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. Last Updated: 07/27/2016

Suspected British Mercenary on Trial

APYusuf Said Saltai, who earlier called himself John Benini, sitting in the defendants' cage during the trial Thursday in Makhachkala.
A man accused of serving as a British mercenary for the Chechen rebels went on trial Thursday in Dagestan. But the judge postponed the case after the suspect declared he also held Algerian citizenship and had given investigators a fictitious name.

The suspect, whom investigators initially identified as John Benini, testified in the Dagestani Supreme Court that his name was in fact Yusuf Said Saltai and that he holds dual citizenship.

Speaking in English, he said he had worked as a sales clerk in London for 15 years and had a French wife and 2-year-old son, Judge Ata Atayev said by telephone from Makhachkala.

The suspect had earlier told investigators that he had worked as a guard in Scotland Yard.

He told the court that he was born in Algeria and had lived there for 20 years.

"Saltai told us that he initially made up a story because he feared he would be killed on the spot by the police, who suspected him of being a foreign mercenary fighting with Chechen rebels," Atayev said.

In an attempt to prove his new identity, Saltai asked for permission to place a call to London. After Atayev agreed, a local reporter offered use of his cellphone. However, Saltai's attempts to call failed because the local mobile phone provider does not allow international calls.

Asked about his two passports, Saltai said he had lost them in Chechnya, Atayev said.

"Starting Monday, investigators will contact Algerian and British authorities to check the defendant's new identity," he said.

Saltai had given investigators a London address where he said he lived. British officials said at the time that the address was fictitious.

Atayev said further efforts to work with Britain had proven fruitless.

Calls to the British Embassy went unanswered Thursday.

Saltai was detained in November near Dagestan's border with Chechnya, according to the Federal Security Service, or FSB.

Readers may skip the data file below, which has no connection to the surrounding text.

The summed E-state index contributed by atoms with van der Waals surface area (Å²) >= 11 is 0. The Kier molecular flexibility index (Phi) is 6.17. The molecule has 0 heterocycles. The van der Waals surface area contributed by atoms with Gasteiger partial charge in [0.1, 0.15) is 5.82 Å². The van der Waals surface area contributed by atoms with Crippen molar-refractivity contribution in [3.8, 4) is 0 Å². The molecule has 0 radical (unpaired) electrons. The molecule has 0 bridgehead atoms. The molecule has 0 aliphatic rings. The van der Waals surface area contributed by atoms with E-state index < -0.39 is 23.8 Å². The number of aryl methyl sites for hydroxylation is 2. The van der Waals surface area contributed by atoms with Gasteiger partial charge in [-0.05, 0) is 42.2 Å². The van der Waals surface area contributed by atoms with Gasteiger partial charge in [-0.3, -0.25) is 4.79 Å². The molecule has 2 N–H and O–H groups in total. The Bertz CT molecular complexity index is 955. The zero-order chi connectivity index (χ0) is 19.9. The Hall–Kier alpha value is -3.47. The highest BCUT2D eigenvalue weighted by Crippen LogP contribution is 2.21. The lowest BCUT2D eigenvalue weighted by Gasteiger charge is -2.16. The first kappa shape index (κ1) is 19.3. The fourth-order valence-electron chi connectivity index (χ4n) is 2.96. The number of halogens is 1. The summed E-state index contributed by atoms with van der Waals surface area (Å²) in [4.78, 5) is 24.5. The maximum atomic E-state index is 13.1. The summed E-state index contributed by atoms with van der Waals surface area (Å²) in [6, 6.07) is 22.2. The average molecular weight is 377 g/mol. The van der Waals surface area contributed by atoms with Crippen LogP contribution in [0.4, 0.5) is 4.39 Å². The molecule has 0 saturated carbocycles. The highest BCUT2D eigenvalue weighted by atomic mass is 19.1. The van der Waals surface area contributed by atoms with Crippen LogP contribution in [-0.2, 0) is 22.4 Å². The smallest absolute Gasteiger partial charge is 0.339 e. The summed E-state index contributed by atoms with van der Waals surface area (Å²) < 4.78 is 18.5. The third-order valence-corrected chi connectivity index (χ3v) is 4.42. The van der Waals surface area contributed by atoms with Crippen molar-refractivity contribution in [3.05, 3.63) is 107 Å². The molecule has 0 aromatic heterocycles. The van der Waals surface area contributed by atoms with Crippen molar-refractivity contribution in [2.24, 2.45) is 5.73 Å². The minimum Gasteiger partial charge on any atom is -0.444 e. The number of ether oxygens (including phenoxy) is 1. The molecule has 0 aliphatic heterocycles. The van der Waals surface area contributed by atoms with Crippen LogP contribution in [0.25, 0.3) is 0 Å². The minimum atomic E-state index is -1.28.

Detained with him were two other men, Sergei Tiunov, a former Russian serviceman who the FSB said had converted to Islam, and Mukhtar Ismailov, an ethnic Chechen living in Dagestan.

FSB officials said the men were carrying explosives, detonators, radio equipment, a Kalashnikov assault rifle, grenades and ammunition.

Tiunov later told a news conference organized by the FSB that he and his companions had been sent to Dagestan by Chechen warlord Khattab to assassinate Prosecutor General Vladimir Ustinov. The prosecutor general was in Dagestan presiding over the trial of Chechen warlord Salman Raduyev at that time.

Prosecutors charged the man they thought to be Benini with participating in an illegal armed formation, illegal possession of arms and drugs and illegally entering Russia, a spokeswoman for the Dagestani prosecutor's office said by telephone.

Saltai told the court Thursday he was not guilty of any of the charges.

Ismailov, who was also on trial Thursday and sat beside Saltai in the defendants' cage, was charged with participating in an illegal armed formation and illegal possession of arms and drugs, the prosecutor's office spokeswoman said.

If convicted, Ismailov and Saltai each face up to 10 years in prison.

They were also initially charged with plotting to kill Ustinov, but that charge was later dropped, the spokeswoman said. Tiunov's case was sent to military prosecutors in the Northern Caucasus military district, she added, without elaborating.

The trial is to continue Monday without Saltai.